South Korea, US agree on putting more pressure on North Korea: Seoul
Iran Press TV
Sun Sep 17, 2017 07:33AM
South Korean President Moon Jae-in and his American counterpart, Donald Trump, have reportedly agreed to exert extra pressure on North Korea.
South Korea's presidential office spokesman Park Soo-hyun said on Sunday that Moon and Trump had in a Sunday telephone conversation strongly condemned the latest missile launch by North Korea and agreed to work with the international community to implement the United Nations Security Council (UNSC)'s latest resolution against Pyongyang.
"The two leaders agreed to strengthen cooperation, and exert stronger and practical sanctions on North Korea so that it realizes provocative actions lead to further diplomatic isolation and economic pressure," he said.
UNSC resolution 2375
On Monday, the UNSC unanimously voted to adopt new sanctions against North Korea over its missile and nuclear activities. The resolution, drafted by the US, was the eighth against Pyongyang over its ballistic missile and nuclear programs since 2006.
The new sanctions against Pyongyang would cut 90 percent of the country's yearly trade and 30 percent of its annual oil imports.
On Friday, North Korea fired a medium-to-long range Hwasong-12 missile over Japan a few hours after it threatened to "sink" its southeastern neighbor. The missile flew for about 20 minutes before crashing into the Pacific Ocean about 2,000 kilometers east of Japan's Hokkaido.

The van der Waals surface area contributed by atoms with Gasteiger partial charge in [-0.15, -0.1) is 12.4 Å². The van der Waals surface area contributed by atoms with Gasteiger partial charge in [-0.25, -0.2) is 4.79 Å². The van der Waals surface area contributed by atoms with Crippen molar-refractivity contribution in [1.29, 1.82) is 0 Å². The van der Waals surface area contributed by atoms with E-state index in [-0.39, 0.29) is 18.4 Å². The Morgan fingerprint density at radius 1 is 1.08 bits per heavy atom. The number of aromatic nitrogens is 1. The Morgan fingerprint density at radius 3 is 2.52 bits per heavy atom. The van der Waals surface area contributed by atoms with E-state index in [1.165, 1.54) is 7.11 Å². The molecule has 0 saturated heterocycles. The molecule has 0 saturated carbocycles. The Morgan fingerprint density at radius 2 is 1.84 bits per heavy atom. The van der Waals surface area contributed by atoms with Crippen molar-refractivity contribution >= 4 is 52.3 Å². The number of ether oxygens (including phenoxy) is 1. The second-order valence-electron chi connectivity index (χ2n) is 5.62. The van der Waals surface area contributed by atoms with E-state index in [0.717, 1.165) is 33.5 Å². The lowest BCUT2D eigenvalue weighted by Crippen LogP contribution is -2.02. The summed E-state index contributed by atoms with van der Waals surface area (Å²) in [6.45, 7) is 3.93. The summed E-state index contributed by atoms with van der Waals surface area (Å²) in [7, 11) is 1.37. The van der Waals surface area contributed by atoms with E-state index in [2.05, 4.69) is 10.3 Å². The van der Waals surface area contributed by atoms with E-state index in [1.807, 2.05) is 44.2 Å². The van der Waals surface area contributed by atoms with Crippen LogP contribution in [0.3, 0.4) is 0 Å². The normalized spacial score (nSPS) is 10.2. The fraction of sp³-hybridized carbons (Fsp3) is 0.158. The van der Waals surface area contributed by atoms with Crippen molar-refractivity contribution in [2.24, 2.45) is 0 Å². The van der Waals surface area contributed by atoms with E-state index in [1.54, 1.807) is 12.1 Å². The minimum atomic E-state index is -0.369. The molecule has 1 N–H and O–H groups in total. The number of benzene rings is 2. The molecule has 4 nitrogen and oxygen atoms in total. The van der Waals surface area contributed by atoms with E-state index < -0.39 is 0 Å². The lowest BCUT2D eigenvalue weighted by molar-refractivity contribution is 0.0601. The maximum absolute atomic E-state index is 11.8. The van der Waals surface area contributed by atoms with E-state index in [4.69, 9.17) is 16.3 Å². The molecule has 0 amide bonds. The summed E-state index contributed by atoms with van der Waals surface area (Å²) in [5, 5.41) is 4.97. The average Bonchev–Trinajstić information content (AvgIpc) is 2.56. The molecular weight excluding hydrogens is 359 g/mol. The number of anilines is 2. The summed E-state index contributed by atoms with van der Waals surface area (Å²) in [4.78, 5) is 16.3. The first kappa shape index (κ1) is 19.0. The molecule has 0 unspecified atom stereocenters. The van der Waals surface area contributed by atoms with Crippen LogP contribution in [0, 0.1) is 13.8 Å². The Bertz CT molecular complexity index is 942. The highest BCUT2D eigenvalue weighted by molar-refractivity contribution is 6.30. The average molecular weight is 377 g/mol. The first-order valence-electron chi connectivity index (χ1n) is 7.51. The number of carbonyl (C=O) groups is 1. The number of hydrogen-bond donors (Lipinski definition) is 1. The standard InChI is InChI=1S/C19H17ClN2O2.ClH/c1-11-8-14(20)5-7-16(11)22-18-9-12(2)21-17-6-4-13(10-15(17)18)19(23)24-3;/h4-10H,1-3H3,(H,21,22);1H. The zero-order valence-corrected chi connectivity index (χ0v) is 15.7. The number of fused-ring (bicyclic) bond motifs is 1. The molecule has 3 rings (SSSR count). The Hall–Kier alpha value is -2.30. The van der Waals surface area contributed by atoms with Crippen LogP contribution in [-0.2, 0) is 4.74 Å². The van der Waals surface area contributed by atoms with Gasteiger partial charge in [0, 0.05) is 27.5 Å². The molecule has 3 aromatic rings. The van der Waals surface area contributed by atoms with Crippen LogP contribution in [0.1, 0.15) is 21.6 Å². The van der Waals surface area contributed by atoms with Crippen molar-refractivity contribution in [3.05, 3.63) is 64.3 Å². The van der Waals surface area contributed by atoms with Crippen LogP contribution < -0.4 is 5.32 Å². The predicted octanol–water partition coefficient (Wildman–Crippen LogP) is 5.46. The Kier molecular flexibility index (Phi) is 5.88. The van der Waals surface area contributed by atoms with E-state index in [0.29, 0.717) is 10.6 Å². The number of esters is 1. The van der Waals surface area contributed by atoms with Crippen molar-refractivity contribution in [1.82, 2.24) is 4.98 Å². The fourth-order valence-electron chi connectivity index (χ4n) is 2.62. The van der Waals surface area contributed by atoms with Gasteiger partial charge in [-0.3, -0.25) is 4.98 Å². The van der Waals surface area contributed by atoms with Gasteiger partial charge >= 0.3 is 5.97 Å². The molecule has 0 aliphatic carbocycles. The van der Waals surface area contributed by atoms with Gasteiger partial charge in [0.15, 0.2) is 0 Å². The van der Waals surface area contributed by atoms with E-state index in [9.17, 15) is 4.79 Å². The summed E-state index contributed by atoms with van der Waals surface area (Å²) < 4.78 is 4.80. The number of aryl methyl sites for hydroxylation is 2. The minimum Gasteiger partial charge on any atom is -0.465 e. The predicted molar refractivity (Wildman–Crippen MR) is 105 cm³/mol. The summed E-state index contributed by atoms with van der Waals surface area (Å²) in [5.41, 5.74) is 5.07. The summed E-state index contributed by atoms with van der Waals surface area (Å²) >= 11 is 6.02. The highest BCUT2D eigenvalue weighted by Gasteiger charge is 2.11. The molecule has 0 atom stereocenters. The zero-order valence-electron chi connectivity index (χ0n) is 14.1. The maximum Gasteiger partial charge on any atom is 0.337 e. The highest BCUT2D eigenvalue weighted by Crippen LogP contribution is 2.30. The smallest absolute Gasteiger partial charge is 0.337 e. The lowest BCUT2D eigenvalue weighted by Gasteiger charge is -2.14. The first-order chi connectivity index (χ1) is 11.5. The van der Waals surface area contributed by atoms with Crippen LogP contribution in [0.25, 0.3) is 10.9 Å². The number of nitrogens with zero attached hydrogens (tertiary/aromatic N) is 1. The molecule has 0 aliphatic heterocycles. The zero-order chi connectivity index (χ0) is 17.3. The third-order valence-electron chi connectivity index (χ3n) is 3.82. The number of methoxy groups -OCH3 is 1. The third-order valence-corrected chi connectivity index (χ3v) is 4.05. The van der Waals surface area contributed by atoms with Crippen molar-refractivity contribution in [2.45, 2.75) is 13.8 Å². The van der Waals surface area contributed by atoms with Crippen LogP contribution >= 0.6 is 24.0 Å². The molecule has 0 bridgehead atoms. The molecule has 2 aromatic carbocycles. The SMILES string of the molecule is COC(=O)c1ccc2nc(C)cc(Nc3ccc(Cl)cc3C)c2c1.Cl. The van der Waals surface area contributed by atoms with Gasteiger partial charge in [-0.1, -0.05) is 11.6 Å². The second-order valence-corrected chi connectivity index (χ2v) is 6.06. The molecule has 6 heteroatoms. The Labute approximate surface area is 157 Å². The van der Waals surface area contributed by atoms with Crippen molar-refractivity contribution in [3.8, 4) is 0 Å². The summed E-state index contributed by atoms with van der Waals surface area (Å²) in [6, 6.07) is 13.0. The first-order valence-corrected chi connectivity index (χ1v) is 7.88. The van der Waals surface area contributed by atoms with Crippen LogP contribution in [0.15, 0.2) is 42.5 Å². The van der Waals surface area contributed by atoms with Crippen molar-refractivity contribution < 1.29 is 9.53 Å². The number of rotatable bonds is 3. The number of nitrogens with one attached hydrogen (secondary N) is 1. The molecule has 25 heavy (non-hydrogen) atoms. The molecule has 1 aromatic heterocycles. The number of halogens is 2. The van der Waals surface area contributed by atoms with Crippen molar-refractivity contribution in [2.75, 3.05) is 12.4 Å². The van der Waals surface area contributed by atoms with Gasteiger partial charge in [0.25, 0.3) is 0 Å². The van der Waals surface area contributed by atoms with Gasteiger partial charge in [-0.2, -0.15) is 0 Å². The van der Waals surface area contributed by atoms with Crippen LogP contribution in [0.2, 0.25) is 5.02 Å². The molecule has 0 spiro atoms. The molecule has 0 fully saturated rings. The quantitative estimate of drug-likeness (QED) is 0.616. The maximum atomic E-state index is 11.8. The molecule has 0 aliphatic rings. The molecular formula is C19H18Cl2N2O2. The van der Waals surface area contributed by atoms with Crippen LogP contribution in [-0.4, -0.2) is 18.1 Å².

It had fired another missile over Japan days earlier.
North Korea says its missile and nuclear programs are meant to defend it against US hostility. North Korean leader Kim Jong-un recently said he sought "equilibrium" in military power with the US.
The US, an ally of Japan that has extensive military presence in the region, has reacted harshly to North Korea's missile launches in particular and the weapons programs in general.
Tensions have significantly increased in recent months, and Russia, China, France, Iran, and the UN have called for dialog to resolve the issue.
The crisis is expected to dominate the annual high-level UN General Assembly agenda this week. The UN's secretary general is scheduled to hold talks with representatives from all the sides to the conflict, including with North Korea's Foreign Minister Ri Yong-ho.
|Join the GlobalSecurity.org mailing list|